Weekly Project 5: Sequilize.js Up and Running

Sorry for the delay, I’ve been very busy lately. I haven’t done a lot of work on the YelpCamp app from last week. I went back and did a lot of work on the project form week 3. I’m very pleased with that website, but it needs more work before I can update it. The biggest downside of that website is that it uses MongoDB for the database. I’m not trying to bash Mongo, but all the work we do at NDOW relies on SQL databases, and our long term data wharehousing is a SQL database. So for the last several days I’ve been trying to figure out the Sequilize.js library.

I’ve learned quite a bit about JavaScript over the last few weeks, but jumping head first into Sequelize has been difficult. The documentation is great, but there isn’t a great bare bones example of integrating Sequelize with Express. A lot of the examples out there (here, here, and here) are wonderful examples of Sequelize. However they all use other tools that I haven’t learned yet (Gulp, Angular, etc.). I understand why these tools are being used, but my primary focus is learning JavaScript and building websites/apps that help will help me build useful tools for NDOW. So vanilla Node, Express and Sequelize is all I’m trying to learn right now.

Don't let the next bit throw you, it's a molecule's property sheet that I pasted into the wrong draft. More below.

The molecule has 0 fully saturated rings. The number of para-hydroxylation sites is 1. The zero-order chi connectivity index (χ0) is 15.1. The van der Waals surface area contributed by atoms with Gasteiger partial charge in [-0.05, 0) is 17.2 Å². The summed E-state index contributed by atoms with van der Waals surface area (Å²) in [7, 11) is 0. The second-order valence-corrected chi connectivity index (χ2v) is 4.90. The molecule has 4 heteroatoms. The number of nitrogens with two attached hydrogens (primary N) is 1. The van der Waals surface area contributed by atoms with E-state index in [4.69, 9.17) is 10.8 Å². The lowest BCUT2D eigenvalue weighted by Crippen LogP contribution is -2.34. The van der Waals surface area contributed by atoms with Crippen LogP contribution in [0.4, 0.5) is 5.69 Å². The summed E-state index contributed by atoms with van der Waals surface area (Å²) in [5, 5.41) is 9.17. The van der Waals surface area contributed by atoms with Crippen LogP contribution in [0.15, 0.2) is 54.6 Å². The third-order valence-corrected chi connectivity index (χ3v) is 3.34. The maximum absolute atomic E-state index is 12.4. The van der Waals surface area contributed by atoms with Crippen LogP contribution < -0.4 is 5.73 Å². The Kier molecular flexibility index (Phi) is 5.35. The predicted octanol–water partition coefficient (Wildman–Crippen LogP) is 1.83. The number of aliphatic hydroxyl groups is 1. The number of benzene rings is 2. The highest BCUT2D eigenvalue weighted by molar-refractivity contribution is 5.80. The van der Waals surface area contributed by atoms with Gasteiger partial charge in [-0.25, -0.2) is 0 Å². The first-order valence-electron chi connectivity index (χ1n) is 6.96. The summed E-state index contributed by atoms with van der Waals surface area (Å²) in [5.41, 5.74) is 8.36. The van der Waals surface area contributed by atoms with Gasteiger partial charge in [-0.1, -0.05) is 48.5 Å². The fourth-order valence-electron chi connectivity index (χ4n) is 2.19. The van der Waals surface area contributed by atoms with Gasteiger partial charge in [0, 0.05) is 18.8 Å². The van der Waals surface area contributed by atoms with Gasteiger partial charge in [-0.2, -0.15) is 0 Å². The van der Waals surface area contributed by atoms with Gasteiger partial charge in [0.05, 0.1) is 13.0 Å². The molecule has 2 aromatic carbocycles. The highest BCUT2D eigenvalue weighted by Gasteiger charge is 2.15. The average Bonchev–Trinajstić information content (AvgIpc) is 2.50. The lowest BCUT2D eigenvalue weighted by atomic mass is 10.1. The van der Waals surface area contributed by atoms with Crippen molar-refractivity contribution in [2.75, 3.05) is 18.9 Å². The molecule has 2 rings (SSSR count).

Sequelize is a promise-based ORM (object-relational model) for Node.js. It supports most SQL dialect, including PostgreSQL, MySQL, SQLite, Micorsoft SQL Server, and MariaDB. In this post I will be connecting with Postgres.


Postgres is another flavor of SQL. It is open-source and there is a large community out there that uses it. You will need Postgres on your computer to use Sequelize. I downloaded Postgres with homebrew. If you are on a Mac you can use the Postgres.app. Good luck if you are on a PC, if you are on Linux you probably already know how to get it.


Create a new folder, cd into it, then use npm to install and setup the environment.

$ mkdir ~/documents/express-sequelize
$ cd ~/documents/express-sequelize
$ touch app.js

$ npm init
$ npm install express sequelize pg body-parser faker

After running these commands your directory structure should look like this (very simple).

|-- app.js (all code will go in here)
|-- package.json
|-- node_modules
    |-- all node modules will be in here

app.js and configuration

The next step is to require the packages and configure the app to use the required resources and database.